Adage #6: Utilizing China without a Strategy is a Train without an Engine


Nothing worse than spinning your wheels except not moving at all or going backwards.

A lot of people do the same things like I stated in the first Blog title.  They get their parts or product and off they go to China to get it quoted.  Whoa, whoa…….WHOA.  Slow down.  What are you trying to accomplish?  China needs to be part of a bigger strategy to be effective, not a first step.

Does it make sense for your product?  Does it make sense in your greater strategic scheme?  Every product has a certain make-up of labor, materials, overhead and freight.  China is not always the answer due to one of these factors.  There’s a reason why pickle buckets, wiffle balls, paint and tires are made in USA (in most cases).  When it comes to labor, I’ve been doing this long enough and have found the magic number is 15-20%.  If your product has less than 15-20% of its cost in labor, china may be a break even at best when you add in freight.  If you’re making pickle buckets that do not stack, you don’t get many into a shipping container.  Combined with low labor (mold opens and it’s about done), you end up being more efficient in USA.  Paint is so heavy you “weight out” before you “cube out” in a shipping container (meaning you can only fill half the container before it gets to its max weight and it ships half full).  Same with tires.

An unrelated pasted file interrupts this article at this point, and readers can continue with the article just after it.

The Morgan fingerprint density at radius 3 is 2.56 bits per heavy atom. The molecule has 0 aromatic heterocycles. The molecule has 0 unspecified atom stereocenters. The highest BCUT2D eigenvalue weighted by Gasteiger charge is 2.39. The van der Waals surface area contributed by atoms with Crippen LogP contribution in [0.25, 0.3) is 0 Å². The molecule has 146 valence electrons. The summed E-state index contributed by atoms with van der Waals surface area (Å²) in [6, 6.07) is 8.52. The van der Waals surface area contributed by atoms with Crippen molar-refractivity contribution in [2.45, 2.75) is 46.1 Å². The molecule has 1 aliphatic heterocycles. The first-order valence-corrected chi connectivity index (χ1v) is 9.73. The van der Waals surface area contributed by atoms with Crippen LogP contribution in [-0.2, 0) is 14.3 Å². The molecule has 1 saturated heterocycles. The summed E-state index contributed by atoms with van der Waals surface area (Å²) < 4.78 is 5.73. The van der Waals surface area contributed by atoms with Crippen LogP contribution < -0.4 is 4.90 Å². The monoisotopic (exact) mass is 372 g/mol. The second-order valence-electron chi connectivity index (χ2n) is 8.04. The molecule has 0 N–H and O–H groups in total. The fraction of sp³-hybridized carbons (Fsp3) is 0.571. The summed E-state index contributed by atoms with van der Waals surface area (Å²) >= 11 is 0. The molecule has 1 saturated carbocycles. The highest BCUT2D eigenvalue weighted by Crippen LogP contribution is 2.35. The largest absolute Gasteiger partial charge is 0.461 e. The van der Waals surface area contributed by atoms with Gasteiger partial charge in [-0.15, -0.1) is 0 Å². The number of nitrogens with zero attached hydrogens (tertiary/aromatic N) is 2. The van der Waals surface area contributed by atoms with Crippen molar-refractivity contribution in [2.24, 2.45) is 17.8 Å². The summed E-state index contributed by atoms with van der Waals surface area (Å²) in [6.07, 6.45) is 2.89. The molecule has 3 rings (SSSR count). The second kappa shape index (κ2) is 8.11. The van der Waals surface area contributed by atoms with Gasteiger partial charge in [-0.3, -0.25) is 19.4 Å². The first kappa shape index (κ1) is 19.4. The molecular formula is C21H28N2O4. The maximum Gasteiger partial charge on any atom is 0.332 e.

If you know your costs, and you’re still getting an unbelievable quote from China, I suspect it is just that – unbelievable.

Real World Example:  Very simple example, had a client with a low labor (machine finished) extrusion.  They were confused why China wasn’t 40% lower like they’ve heard of.  I explained that spec raw materials are a worldwide commodity, USA pays about the same as China for raw material.  So if you’re raw material cost is 90% of the total, China and USA will be about the same.  China will save in labor in O/H but that’s less than 10%.   Add freight including USA duty and taxes and it’s not a savings at all.

Summary:  Save the time, know your factors that make up your product before you take the China step.  Could save you a lot of energy.

Posted by Joel Buckley
Specialized in product development, sourcing, marketing and branding


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